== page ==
A Symposium Not to Forget



Alzheimer’s from multiple perspectives.

Photo taken by Kalyn.
Photo taken by Kalyn.

Every Sunday morning, Virginia Marshall, a junior in Dunster concentrating in English, hops into a PBHA van and makes the thirty-minute trip to Hebrew SeniorLife Rehabilitation Center in Roslindale. HSL provides retirement communities for seniors throughout Massachusetts, and Marshall spends an hour there each week visiting Molly, a resident who enjoys playing chess and has Alzheimer’s disease. Marshall does this each week as a volunteer with the Alzheimer’s Buddies at Harvard College. There are forty-six volunteers, also known as “Buddies,” in this group, each assigned one person living with Alzheimer’s disease to visit with for an hour each week. The mission of this group is to respond to the “profound isolation and social disengagement experienced by people in the intermediate-to-late stages of Alzheimer’s disease.”

On Saturday, September 28th, the Alzheimer’s Buddies presented an interdisciplinary symposium on Alzheimer’s disease at the First Parish Church of Cambridge. The event was sponsored by Hebrew SeniorLife and hosted by Meredith Vieira, who was the original moderator of The View on ABC. The symposium was attended by a variety of individuals including Harvard undergrads, members of the Cambridge community, and families of individuals who live with Alzheimer’s disease and are served by the efforts of the Alzheimer’s Buddies.

The symposium was designed to allow experts from different fields to speak about their experiences and challenges in addressing Alzheimer’s disease. It opened with words from Jeffrey Robbins, the program advisor for Alzheimer’s Buddies, and Ryan Christ, the founder of Alzheimer’s Buddies. Speakers ranged from geriatricians such as Ruth Kandel, who gave an overview of the disease itself from a medical perspective, to Brendon Boot, an associate neurologist at Brigham and Women’s Hospital who showed videos of what happens in the brain when an individual develops Alzheimer’s and explained both the barriers and opportunities to treating the disease, for which there is no cure at the present.

Bruce Price, the chief of neurology at McLean Hospital, discussed the legal matters associated with handling an individual’s affairs and finances after he or she has developed Alzheimer’s. Mary Moscato, the president of Hebrew SeniorLife Health Care Services and the Hebrew Rehabilitation Center, spoke about changes in healthcare and how these changes affect those with Alzheimer’s and their families.
Among the eight speakers and the host, Vieira, there was a diversity of backgrounds, but all shared the common experience of having their lives touched in some way by Alzheimer’s either by patients they treated or family members they cared or continue to care for. However, one speaker, Michael Ellenbogen, has had a more direct relationship with the disease. He developed early-onset Alzheimer’s when he was just thirty-nine. Ellenbogen, five years after his diagnosis, delivered an inspiring speech about his own experiences and resulting career challenges, but he also issued a plea urging the audience to work towards eliminating the stigma of Alzheimer’s.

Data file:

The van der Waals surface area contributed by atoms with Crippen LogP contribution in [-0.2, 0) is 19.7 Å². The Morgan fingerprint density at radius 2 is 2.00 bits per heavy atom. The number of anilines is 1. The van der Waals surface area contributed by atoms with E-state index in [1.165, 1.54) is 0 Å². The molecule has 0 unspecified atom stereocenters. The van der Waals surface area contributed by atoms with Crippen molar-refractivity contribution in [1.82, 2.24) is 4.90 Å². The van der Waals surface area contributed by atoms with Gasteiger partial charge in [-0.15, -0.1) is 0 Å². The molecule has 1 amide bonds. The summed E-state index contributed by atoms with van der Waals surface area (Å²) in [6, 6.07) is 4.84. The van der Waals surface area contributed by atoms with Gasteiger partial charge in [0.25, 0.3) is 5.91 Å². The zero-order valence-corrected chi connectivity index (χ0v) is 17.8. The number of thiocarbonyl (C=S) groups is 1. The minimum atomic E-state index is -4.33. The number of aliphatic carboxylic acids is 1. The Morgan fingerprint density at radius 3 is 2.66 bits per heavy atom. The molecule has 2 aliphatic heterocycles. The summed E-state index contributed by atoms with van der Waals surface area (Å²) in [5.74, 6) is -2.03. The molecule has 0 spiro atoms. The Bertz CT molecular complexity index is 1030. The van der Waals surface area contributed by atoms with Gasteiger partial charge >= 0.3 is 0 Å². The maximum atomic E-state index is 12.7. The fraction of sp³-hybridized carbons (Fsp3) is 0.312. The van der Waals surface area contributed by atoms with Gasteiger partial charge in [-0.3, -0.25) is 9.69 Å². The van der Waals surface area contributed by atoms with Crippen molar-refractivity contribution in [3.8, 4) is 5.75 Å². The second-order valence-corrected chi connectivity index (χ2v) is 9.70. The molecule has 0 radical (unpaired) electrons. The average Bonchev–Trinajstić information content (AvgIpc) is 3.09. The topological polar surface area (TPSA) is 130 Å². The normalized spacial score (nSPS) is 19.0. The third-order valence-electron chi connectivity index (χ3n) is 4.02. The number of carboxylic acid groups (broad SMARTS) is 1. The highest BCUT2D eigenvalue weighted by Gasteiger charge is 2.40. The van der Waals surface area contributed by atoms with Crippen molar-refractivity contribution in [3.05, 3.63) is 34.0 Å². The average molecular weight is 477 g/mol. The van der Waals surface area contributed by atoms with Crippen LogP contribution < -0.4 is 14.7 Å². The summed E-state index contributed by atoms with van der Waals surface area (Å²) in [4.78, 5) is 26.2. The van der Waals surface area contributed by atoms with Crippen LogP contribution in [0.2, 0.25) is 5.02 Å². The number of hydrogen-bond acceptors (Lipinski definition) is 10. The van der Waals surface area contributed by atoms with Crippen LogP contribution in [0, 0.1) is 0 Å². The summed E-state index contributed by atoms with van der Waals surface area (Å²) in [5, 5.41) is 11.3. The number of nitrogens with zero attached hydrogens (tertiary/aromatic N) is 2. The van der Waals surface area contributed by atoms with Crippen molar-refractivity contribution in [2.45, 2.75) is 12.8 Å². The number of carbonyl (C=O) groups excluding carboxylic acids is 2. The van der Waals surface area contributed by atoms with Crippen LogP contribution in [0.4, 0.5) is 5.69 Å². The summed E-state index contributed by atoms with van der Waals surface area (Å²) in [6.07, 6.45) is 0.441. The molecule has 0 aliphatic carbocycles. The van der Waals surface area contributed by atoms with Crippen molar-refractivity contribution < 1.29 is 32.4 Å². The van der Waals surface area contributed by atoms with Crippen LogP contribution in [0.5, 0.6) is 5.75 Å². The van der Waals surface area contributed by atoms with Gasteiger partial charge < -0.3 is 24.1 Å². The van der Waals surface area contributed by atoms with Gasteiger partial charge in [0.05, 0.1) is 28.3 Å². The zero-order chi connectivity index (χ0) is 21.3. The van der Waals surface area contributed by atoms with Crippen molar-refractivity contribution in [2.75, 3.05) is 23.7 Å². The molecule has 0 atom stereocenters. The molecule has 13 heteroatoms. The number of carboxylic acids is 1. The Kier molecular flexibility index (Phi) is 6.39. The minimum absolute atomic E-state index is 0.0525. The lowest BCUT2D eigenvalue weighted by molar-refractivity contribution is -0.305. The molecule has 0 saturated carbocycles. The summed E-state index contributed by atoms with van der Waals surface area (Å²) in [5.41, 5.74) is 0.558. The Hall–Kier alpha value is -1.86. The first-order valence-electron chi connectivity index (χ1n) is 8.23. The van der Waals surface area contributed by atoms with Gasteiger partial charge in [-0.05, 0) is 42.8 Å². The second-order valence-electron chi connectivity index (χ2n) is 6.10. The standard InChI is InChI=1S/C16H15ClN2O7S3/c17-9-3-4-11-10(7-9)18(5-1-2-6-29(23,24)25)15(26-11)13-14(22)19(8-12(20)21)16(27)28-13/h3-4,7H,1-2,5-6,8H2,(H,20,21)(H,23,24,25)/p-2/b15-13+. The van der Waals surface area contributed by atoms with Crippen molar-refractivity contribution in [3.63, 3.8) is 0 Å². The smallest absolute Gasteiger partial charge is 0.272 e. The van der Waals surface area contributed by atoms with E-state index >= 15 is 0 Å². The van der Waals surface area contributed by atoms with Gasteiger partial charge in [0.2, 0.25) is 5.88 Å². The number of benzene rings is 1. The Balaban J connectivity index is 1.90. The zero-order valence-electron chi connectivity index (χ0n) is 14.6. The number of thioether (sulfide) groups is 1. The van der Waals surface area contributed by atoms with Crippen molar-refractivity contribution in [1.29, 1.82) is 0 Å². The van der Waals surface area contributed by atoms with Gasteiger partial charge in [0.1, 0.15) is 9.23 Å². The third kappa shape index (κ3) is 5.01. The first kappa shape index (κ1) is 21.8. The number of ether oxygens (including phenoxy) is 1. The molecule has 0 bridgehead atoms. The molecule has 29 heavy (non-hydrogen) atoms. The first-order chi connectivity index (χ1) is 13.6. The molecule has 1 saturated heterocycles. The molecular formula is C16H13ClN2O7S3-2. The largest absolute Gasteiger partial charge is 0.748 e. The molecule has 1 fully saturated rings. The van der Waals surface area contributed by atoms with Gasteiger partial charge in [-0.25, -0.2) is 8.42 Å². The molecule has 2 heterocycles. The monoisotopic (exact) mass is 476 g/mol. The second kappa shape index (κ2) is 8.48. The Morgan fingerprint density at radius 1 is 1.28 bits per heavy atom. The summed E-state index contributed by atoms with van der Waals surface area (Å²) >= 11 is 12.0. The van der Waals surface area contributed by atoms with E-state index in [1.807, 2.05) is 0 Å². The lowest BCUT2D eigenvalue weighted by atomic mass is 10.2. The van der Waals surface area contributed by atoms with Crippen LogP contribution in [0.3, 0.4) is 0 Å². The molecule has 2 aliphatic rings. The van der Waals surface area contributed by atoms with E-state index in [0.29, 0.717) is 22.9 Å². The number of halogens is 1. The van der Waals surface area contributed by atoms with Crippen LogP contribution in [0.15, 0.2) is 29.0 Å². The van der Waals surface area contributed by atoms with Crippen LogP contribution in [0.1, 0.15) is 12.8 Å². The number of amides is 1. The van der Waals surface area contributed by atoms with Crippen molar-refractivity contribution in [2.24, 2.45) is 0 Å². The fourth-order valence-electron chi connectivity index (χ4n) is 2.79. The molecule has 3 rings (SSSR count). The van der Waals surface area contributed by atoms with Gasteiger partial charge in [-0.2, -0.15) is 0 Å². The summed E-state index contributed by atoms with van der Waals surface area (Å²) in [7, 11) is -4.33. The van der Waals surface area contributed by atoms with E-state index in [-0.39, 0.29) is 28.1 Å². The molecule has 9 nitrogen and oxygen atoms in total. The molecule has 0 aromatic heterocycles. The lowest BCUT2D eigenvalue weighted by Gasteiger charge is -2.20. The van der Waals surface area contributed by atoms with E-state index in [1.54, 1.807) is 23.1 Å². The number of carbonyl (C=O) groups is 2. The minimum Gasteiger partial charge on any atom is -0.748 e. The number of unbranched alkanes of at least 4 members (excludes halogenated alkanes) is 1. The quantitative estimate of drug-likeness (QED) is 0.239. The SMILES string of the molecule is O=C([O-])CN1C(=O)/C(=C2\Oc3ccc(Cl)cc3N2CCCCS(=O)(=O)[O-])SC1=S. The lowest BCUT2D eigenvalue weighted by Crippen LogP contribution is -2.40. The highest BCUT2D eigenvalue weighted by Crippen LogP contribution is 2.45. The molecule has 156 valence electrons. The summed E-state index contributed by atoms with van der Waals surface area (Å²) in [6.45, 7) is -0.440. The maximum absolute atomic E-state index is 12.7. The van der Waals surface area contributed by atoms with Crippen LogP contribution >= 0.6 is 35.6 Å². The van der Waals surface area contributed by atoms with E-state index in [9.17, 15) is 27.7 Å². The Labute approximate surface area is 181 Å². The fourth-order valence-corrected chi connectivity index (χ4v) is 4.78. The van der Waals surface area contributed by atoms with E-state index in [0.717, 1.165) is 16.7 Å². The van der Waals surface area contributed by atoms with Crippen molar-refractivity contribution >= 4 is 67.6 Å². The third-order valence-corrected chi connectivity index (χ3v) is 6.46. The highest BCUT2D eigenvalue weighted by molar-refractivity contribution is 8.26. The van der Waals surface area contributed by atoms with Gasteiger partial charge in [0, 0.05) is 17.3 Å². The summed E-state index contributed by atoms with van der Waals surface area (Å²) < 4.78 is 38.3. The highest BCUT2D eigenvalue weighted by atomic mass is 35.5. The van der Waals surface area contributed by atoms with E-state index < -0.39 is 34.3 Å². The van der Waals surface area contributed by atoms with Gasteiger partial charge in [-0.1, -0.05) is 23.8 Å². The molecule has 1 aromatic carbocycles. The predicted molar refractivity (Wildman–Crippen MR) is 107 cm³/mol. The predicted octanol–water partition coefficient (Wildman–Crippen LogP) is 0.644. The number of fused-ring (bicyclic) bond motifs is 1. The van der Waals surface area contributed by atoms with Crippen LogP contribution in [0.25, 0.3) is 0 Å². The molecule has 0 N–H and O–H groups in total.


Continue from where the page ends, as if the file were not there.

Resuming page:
Following Ellenbogen’s speech, James Creasey spoke about the organization he founded called JiminyWicket, which allows volunteer high school and college students to visit retirement communities and play croquet with individuals living with Alzheimer’s. In contrast to the negative associations of Alzheimer’s disease, Creasey encouraged the audience to understand the disease in a different way: “It’s not just a problem — it’s an opportunity for hugs, for kisses, for smiles.”

The final speaker, Jennifer Carter, the manager of advocacy and community relations at the Alzheimer’s Association, urged the audience to take Alzheimer’s as an opportunity for advocacy and gave important tips to individuals wishing to change the way public policy treats Alzheimer’s disease.

It is not surprising that each of the speakers has dealt with Alzheimer’s in some capacity, since approximately 5.5 million Americans live with this disease today, and it is the sixth leading cause of death in America. With statistics like those, it is likely that everyone has been affected or at least knows someone who has been affected by the disease. As someone who understands the disease from a firsthand perspective, because my grandparents live with Alzheimer’s, I was inspired to hear other people’s stories and the progress that is being made to make the lives of people with Alzheimer’s better.

During the intermission, I spoke with an Alzheimer’s Buddy named Tamanna Hossin, a senior in Eliot, who joined the group last spring. Like the rest of the Buddies at the symposium, Hossin donned a shirt that read “Ask Me About My Buddy!”, so I obliged. Hossin told me all about her ninety-two year-old Buddy named Venetia who, Hossin bragged, has an excellent sense of humor. Hossin explained that despite the challenges of building a relationship with someone who has Alzheimer’s, “as long as there’s a smile on her face at the end of the day, it was worth it.”

During this three-hour symposium, speakers and guests alike grappled with the most recent and pressing developments regarding Alzheimer’s disease. Alzheimer’s is a peculiar disease — it’s not like a cold or the flu that you can take some medicine for and eventually get better. Unfortunately, Alzheimer’s itself doesn’t get better. However, last weekend, a group of individuals gathered together and formed a community dedicated to ensuring that each person living with Alzheimer’s could be guaranteed to have a few better moments each day.

Kalyn Saulsberry (ksaulsberry@college) was truly inspired by this unforgettable symposium on Alzheimer’s disease.